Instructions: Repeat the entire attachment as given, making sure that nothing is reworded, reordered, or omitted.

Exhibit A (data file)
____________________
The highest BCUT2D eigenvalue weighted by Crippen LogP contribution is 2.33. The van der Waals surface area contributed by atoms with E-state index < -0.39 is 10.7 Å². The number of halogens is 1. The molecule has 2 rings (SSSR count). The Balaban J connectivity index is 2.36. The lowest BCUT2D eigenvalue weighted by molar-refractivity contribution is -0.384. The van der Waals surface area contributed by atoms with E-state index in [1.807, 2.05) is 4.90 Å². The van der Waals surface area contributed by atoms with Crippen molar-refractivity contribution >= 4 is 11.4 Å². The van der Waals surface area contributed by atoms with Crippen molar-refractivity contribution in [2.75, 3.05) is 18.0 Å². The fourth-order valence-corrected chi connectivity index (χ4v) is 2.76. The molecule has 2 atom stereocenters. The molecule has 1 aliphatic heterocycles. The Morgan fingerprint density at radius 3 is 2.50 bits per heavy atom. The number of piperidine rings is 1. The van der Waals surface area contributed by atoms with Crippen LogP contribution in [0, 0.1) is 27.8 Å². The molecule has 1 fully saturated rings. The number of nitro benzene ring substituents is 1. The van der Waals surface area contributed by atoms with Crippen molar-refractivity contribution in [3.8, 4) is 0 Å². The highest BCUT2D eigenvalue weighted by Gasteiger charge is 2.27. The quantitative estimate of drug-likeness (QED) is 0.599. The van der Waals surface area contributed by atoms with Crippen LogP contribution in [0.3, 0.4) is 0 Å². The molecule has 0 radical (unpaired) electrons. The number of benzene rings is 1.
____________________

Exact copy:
The highest BCUT2D eigenvalue weighted by Crippen LogP contribution is 2.33. The van der Waals surface area contributed by atoms with E-state index < -0.39 is 10.7 Å². The number of halogens is 1. The molecule has 2 rings (SSSR count). The Balaban J connectivity index is 2.36. The lowest BCUT2D eigenvalue weighted by molar-refractivity contribution is -0.384. The van der Waals surface area contributed by atoms with E-state index in [1.807, 2.05) is 4.90 Å². The van der Waals surface area contributed by atoms with Crippen molar-refractivity contribution >= 4 is 11.4 Å². The van der Waals surface area contributed by atoms with Crippen molar-refractivity contribution in [2.75, 3.05) is 18.0 Å². The fourth-order valence-corrected chi connectivity index (χ4v) is 2.76. The molecule has 2 atom stereocenters. The molecule has 1 aliphatic heterocycles. The Morgan fingerprint density at radius 3 is 2.50 bits per heavy atom. The number of piperidine rings is 1. The van der Waals surface area contributed by atoms with Crippen LogP contribution in [0, 0.1) is 27.8 Å². The molecule has 1 fully saturated rings. The number of nitro benzene ring substituents is 1. The van der Waals surface area contributed by atoms with Crippen molar-refractivity contribution in [3.8, 4) is 0 Å². The highest BCUT2D eigenvalue weighted by Gasteiger charge is 2.27. The quantitative estimate of drug-likeness (QED) is 0.599. The van der Waals surface area contributed by atoms with Crippen LogP contribution in [0.3, 0.4) is 0 Å². The molecule has 0 radical (unpaired) electrons. The number of benzene rings is 1.